We invested a tremendous amount of energy in launching Choosing Easy World, Julia's new book which was released a month ago today and is doing very well (thanks for asking!), and to go straight from that project to the moving-prep project was looking a bit too much like not-easy to us.

So, we will do all we can do until it is time to leave for Michigan, take our break and enjoy it just as if every day there is one which offers us all that is nurturing, fulfilling, and refilling of the reservoirs of energy, then come home and pick up stakes.

It is an exciting time. Julia is going home, as she has lived the majority of her life in North Carolina, and I'm going to my ancestral home--I was born in Chapel Hill, but have lived 95% of my life elsewhere, most of it in Denver--where both my dad and mom's families of origin put down roots.

I've been a Denverite since I was junior-high age, and giving up the familiarity and comfortable feeling of a place I have called home for more than 40 years is worth it, but it is also scary. It is sad to be moving so far from my mom, too, but that's why God made Skype. My kids are already gallivanting the globe, so us living in NC is just another stop for them as they travel all over.

We are very lucky to have found the ideal place in Raleigh for us, and that's what prompted the move to take place now. Julia found the house, I said no--too much money--and she called the number anyway.

After instantly bonding during that phone call, she and the owner's son started working to figure out how to make it possible for us to rent his mom's home. They got it figured out well enough that I was able to get on board, so now we have a signed lease and a home in Raleigh! (as you can see from the not-great photo grabbed from the Google street-view images, we are in a grade A location [groaning and rolling of eyes okay])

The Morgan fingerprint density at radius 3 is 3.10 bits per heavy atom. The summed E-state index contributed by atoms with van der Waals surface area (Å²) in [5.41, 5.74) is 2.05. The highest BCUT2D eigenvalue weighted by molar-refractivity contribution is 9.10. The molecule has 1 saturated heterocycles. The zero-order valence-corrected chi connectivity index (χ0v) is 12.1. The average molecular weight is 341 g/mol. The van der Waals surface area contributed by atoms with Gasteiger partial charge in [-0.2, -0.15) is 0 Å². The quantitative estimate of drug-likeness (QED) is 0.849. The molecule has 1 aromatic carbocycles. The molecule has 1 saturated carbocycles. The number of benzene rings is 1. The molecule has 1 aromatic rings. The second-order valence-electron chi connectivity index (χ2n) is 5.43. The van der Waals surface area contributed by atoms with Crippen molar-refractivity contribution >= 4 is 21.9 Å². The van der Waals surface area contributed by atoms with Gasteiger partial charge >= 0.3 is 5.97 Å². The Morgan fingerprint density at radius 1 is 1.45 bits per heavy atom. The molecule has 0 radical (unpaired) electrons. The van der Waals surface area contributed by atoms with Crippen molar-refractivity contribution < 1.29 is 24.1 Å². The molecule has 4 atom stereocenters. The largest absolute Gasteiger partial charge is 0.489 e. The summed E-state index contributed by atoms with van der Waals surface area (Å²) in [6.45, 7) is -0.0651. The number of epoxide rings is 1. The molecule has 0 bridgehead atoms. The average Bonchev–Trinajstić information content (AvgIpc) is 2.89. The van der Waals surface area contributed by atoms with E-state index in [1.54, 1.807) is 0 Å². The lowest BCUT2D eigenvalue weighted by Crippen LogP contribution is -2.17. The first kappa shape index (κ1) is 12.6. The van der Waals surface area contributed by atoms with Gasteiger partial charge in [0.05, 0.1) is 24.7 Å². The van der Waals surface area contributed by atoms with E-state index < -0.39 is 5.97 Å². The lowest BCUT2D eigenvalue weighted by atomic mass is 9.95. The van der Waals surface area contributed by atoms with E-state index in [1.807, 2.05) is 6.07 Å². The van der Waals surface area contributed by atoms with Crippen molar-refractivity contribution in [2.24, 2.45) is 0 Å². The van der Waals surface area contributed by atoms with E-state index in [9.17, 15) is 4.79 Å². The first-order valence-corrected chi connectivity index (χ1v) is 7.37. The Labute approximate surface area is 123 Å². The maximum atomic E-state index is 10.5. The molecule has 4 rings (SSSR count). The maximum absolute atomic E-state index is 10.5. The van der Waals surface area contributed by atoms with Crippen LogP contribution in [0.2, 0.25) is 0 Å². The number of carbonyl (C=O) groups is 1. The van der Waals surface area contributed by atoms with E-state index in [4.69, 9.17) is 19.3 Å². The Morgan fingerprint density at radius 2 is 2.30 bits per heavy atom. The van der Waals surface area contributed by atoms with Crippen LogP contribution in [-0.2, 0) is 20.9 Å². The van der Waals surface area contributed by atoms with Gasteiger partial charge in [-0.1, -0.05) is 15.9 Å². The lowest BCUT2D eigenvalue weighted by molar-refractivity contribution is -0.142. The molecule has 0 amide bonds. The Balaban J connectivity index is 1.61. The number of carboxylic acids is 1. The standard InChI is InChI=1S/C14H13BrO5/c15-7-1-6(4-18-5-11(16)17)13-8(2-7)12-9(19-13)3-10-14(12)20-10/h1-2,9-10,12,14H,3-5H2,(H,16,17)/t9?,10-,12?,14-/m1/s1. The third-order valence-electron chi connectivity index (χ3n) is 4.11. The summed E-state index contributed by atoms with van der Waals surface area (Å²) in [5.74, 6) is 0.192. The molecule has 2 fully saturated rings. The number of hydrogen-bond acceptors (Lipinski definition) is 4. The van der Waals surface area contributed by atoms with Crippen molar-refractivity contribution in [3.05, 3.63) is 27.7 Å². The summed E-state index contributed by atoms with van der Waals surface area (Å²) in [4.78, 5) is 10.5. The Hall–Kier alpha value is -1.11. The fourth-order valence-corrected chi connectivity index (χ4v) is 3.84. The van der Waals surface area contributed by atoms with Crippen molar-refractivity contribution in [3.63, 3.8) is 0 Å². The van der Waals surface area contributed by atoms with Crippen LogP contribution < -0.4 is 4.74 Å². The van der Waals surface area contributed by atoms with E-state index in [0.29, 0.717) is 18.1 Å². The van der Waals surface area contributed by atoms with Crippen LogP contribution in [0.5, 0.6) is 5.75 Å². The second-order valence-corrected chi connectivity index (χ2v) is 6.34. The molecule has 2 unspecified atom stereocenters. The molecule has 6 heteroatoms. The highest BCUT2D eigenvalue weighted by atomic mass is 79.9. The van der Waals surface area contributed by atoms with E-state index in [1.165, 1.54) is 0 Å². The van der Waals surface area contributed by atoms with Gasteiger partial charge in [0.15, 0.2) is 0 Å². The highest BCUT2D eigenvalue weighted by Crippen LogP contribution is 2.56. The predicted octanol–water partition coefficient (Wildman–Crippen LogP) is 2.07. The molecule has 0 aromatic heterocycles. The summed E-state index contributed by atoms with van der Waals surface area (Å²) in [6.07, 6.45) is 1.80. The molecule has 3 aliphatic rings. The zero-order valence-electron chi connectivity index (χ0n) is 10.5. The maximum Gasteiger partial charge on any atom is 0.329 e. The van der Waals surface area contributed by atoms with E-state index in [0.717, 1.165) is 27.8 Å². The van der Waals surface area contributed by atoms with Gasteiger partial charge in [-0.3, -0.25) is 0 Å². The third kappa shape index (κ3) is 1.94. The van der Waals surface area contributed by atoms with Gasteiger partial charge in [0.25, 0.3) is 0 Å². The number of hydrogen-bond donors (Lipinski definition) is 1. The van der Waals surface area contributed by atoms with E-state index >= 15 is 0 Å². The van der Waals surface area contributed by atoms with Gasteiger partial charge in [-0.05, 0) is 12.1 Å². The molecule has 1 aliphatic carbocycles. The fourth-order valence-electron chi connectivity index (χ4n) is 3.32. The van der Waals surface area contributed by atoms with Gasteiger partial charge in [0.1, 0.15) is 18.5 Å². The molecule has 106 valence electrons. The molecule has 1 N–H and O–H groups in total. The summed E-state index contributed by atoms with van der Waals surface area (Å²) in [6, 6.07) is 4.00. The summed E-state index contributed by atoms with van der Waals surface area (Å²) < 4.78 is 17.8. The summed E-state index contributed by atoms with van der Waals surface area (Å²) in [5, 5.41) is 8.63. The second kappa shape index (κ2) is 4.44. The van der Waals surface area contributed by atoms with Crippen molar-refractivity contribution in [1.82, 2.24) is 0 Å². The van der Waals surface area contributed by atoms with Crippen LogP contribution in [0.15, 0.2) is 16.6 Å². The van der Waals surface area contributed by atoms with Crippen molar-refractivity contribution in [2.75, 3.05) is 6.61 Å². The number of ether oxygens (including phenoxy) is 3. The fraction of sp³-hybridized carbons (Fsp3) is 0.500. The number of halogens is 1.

The house is in a beautiful, tree-filled area which has no through traffic--the enclave has one way in, and you exit right back that same way--rural-feeling streets with no curb and gutter, just asphalt and grass, and a pretty little lake only a block from our place.

The house is bigger than our Denver place, although without a basement we won't be able to stash nearly as much stuff. This is a good thing, if adding to our current challenge a little.

This new chapter is one we have been anticipating for a long time, and now we are turning the page to see how the chapter starts. I know it will be filled with adventure, joy, thrills, and satisfaction in all ways possible. There will be opportunities to grow and chances to learn more of our own courage and determination. All in all, it will be one more chapter in the book we started writing about the middle of last century. Julia and I each wrote many chapters, and only since 1998 have we cowritten them. This means our shared chapters have an interesting flavor of new mixed with experienced, still learning about each other mixed with the "here I go again...how many times does this lesson need to revisit my life?" feelings which come with the stuff we find to be our companions. Maybe this chapter, we learn some of those life lessons and move on to the next level!

Wednesday, September 1, 2010

The Battle

The battle is joined
forces aligned in opposition

The horn sounds
and peace breaks out, unbidden

Monday, August 16, 2010

Julia hits the big time

We are now almost two weeks into the life of Choosing Easy World, Julia's book which details her own journey into the magical realm where we are designed to thrive.

On the way to this, the 13th day since publication, we are having media adventures!

Early on the morning of the 11th, Julia was on TV.